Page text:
Here’s a snippet to show you the idea. The segments on a 7 segment display are usually labelled a-g, and my datasheet told me that I needed to turn the pins attached to each segment off to turn the segment on:

# map segments of the display (a-g) to pins on the Raspberry Pi
pins = {'a': 11, 'b': 12, } # etc..
numbers = ["abcdef", # 0 - all segments apart from the middle one (g)
           "bc", ] # 1  # etc...

def off():
    for p in pins.values():
        GPIO.output(self.segments[s], True) # active low

def set(number):
    off()  # simple but crude
    for segment in numbers[number]:
        GPIO.output(self.segments[s], False)

Again, the full library is here. Remember that you need to run anything that wants to mess with the GPIO pins on the Raspberry Pi under root or using sudo.

Part 2a: How many wireless sessions are currently active on my network? (“normal” router edition)

I will use the Technicolor Gateway TG582n (BeBox v2, O2 wireless box V) as an example here, but this should also work on other Technicolor wireless routers (e.g. the O2 wireless box IV or TG587nv2, various BeBox models). These devices have the advantage that they come with a Telnet interface, which provides the ‘wireless stations list’ command. Here’s some example output:

{Administrator}=>wireless stations list
flags: station is [A]associated (on 802.11 level)
       station is auth[O]rized (WPA handshake is ok)
       station is in [P]ower save mode
       station is [W]ME (QOS) capable
Station Name          Hardware Address   bss                             Flags      Time (assoc/idle)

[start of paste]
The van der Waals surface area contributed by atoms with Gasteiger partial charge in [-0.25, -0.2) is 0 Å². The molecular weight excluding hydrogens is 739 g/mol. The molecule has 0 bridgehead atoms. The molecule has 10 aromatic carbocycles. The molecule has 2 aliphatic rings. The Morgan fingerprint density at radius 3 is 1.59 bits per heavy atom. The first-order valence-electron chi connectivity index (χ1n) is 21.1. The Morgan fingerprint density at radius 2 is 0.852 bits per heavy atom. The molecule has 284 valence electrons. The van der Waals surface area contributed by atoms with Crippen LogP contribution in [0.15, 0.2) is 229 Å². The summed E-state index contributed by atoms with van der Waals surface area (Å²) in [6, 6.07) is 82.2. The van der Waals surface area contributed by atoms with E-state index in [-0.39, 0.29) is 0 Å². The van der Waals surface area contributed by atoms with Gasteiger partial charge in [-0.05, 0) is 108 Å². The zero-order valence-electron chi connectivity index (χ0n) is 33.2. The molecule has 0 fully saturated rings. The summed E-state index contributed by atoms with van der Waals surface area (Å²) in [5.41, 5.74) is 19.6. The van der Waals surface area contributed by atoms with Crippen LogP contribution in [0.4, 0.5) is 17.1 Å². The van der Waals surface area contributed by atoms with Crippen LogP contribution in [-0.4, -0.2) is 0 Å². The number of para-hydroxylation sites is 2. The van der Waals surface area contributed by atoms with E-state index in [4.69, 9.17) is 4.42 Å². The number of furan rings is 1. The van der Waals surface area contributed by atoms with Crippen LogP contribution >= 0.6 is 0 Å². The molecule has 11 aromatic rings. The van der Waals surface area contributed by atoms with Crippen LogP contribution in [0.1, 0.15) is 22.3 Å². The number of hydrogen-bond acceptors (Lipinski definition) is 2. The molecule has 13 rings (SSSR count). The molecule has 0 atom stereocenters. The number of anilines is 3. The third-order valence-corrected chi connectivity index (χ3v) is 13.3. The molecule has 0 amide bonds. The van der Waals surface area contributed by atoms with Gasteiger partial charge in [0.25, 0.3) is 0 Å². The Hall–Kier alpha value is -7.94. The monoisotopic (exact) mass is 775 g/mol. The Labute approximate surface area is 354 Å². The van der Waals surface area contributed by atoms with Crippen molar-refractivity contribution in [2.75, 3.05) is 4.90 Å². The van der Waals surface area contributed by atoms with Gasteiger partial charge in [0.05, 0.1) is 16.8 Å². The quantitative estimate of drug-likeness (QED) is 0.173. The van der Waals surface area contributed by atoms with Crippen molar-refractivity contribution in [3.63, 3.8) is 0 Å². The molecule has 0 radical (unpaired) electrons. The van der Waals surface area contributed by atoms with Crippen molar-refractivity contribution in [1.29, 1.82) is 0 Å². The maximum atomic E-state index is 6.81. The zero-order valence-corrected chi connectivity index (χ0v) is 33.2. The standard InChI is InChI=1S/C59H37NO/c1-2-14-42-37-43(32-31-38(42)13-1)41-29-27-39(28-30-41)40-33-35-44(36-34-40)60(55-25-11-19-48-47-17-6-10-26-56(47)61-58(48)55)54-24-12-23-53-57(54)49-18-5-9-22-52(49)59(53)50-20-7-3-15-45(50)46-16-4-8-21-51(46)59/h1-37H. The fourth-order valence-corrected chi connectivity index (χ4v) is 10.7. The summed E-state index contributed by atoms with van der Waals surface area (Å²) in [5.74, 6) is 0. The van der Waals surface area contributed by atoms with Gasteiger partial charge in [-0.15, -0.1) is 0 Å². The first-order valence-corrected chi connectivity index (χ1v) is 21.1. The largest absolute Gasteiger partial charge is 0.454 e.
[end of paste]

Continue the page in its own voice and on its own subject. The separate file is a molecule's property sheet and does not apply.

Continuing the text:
unknown               ab:cd:ef:01:23:45  mySSID                                AOPW  40832/18

Total number of associated stations : 1

As you can see, its last line tells us exactly what we want to know. Now you can use the pexpect Python module (homepage, pexpect@pypi) to write a simple Python script that will get this data for you programmatically. The idea of doing this type of telnet scripting is not a new idea, but quite useful in this context. If your router really only has a web GUI, you’ll need to look into using a scraper or perhaps even a browser automation tool like Selenium. .

Here’s a sketch, just to give you the idea (don’t copy/paste this code yet 🙂 ):

#!/usr/bin/env python
import re, pexpect
from sevensegment import sevensegment

conn = pexpect.spawn('telnet 192.168.1.254')
conn.expect('Username :')
conn.sendline("Administrator\r") # or SuperUser for O2 wireless boxes
conn.expect('Password :')
conn.sendline("UltraSecretPassword\r") # try your serial number
conn.expect("{Administrator}=>") # change this if you changed the username above